The University of West Georgia hosted Larry Smith as a guest speaker on Nov. 4 to encourage students and inform of his achievements and how he accomplished them.
Larry Smith has been in the media industry for 25 years and began doing what he loved at the age of 19.
“My real career began when I was 13 when I would take my boom box and report on my two person video game that I played by myself,” said Larry Smith, Sports Director at CBS Atlanta.
A previous professor of Smith’s took a job as a station manager of a local station and hired Smith on. He often times would sleep in his car behind the station and go into the KFC next door to wash up and change before going back to work.
“Challenge yourself no matter what you do,” said Smith. “The bottom line is your résumé and you. How do you make yourself the needle in the haystack? That’s the challenge. If you are not happy with your situation, only you can change it.”
Smith attended Eastern Illinois University and majored in Speech Communication and minored in Journalism.
“A college degree says you’re educated and college proves you can learn information in a short amount of time,” said Smith.
He explained that it is the experience that helps you in the long run. He was hired on at CNN in 1993 and was 25-years-old when he anchored his first show on CNN.
“CNN was my favorite job because I was there so long and I learned so much,” said Smith.
Although the media and television are going through an all time low, CNN gets 40 million dollars before they turn the lights on or sell an ad, because whether you watch it or not, you are still paying.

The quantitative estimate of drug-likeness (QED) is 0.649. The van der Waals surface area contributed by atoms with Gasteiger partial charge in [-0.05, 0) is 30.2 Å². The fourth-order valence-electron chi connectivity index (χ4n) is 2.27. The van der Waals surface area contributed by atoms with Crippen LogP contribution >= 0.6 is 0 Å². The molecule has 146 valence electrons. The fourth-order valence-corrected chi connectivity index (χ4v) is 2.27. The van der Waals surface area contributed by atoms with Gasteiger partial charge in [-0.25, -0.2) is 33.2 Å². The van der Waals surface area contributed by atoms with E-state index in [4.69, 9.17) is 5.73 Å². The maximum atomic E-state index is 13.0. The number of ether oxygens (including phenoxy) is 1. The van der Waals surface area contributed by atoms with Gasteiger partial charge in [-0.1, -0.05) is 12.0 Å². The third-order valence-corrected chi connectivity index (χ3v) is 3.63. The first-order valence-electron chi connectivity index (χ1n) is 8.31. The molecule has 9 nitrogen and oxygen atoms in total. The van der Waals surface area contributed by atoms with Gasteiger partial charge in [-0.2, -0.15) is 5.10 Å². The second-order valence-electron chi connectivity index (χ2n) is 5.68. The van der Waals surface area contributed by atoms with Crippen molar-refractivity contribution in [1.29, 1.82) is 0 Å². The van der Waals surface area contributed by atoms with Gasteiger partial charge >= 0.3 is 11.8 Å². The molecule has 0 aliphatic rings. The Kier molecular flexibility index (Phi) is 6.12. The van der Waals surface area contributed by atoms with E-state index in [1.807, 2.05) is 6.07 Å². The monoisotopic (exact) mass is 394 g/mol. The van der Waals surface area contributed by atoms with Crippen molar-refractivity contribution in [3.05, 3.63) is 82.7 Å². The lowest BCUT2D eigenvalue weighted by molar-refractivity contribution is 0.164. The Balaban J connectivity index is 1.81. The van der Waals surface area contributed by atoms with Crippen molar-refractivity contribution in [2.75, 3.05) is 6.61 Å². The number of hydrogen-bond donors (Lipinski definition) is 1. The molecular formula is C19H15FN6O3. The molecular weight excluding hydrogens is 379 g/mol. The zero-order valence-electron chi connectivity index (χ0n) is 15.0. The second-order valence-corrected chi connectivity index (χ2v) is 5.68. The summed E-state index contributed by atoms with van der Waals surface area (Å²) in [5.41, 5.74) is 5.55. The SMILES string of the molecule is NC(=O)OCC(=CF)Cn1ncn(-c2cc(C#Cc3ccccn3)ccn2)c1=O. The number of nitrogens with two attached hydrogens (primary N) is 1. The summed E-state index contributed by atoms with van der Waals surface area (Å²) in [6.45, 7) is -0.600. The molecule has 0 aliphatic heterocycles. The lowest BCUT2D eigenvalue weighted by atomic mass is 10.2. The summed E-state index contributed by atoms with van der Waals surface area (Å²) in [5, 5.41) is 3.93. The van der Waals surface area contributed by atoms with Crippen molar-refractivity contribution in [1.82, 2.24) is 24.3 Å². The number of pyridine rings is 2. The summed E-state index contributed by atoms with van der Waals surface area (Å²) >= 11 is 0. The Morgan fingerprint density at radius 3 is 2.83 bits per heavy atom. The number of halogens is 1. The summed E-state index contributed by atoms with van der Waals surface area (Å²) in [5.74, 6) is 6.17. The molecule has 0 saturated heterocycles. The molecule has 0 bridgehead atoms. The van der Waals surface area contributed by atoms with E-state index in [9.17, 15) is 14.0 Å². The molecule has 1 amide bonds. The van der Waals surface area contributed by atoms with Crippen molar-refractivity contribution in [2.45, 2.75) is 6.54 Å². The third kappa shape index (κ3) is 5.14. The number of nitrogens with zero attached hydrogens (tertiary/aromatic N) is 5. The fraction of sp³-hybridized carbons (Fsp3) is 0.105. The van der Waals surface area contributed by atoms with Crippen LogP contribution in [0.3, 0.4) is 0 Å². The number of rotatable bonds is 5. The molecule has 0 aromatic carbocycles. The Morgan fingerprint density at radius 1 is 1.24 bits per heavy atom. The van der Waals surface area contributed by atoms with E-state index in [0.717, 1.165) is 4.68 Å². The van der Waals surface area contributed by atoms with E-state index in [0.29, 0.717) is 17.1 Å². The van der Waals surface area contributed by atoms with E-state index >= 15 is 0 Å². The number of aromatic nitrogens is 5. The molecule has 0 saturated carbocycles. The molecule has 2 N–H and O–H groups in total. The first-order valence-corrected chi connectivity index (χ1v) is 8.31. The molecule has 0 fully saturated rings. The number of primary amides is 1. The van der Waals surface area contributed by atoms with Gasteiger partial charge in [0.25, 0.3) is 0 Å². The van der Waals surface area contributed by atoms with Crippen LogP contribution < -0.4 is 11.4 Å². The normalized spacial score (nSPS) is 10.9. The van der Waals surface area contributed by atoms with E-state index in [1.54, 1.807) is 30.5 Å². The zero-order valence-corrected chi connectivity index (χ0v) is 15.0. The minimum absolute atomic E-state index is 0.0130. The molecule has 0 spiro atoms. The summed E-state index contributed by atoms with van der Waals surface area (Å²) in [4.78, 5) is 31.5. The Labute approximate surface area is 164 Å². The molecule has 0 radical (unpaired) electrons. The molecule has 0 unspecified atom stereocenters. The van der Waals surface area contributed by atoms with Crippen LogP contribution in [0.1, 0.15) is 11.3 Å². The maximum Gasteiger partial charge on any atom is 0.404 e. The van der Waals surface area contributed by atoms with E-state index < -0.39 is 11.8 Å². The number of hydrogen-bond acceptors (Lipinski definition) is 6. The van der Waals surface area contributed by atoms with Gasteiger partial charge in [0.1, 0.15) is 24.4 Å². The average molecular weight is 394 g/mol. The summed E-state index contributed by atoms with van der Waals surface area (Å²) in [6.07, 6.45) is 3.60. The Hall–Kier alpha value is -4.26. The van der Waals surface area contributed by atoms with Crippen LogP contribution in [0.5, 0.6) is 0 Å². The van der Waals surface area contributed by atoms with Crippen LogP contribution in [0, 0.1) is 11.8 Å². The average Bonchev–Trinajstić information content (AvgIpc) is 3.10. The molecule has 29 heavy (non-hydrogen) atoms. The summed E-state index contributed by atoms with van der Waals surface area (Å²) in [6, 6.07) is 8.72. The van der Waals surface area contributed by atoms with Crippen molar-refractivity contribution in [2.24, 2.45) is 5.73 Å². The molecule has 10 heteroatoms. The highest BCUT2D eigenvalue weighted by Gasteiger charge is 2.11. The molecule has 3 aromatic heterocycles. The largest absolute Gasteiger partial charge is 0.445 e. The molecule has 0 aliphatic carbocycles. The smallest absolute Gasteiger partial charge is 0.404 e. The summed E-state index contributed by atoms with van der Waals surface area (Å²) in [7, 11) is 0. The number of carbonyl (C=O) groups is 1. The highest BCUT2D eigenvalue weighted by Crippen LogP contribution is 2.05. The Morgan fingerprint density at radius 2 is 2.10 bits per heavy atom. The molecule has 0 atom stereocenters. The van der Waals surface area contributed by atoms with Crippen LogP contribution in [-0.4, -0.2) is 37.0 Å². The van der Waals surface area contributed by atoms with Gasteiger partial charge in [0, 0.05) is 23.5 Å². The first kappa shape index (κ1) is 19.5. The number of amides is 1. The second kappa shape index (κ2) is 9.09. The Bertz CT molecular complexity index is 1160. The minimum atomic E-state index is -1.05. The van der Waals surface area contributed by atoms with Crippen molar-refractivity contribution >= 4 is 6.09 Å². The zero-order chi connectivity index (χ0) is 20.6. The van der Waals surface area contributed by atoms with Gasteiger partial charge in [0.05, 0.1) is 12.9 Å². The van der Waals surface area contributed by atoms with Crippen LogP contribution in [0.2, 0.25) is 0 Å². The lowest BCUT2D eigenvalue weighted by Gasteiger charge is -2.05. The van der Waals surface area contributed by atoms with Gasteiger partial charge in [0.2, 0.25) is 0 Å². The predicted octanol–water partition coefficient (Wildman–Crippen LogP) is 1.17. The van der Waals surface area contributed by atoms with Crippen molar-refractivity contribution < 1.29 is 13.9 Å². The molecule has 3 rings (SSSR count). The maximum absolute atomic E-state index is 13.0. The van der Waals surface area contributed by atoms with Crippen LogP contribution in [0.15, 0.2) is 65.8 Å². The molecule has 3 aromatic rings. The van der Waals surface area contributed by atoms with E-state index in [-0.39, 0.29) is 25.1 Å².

Smith explained his main goal was to tell stories. In reporting, your goal is to tell a story in the most interesting way possible and that is what he hopes to do.
“It is very hard to act objective when you are interviewing someone you don’t care for,” said Smith. “You have to be objective and take your heart out of the story.”
Interviews are set up through calling directly, public relations and schools. CBS is the official Falcons station and he reports Falcons football games. Smith mentioned he is not looking much into the future and is focusing only on one contract at a time.
“My advice to students would be to network with people and search for internships,” said Smith. “Even if you are just observing at a television station, anything is better than nothing.”
While preparing to go on air, Smith said he prepares for about five hours. He said, in reality his preparing is infinite, because he does so many weekly specialty shows.
“I am always researching and thinking,” said Smith. “I wake up and begin reading, and I go to sleep reading.”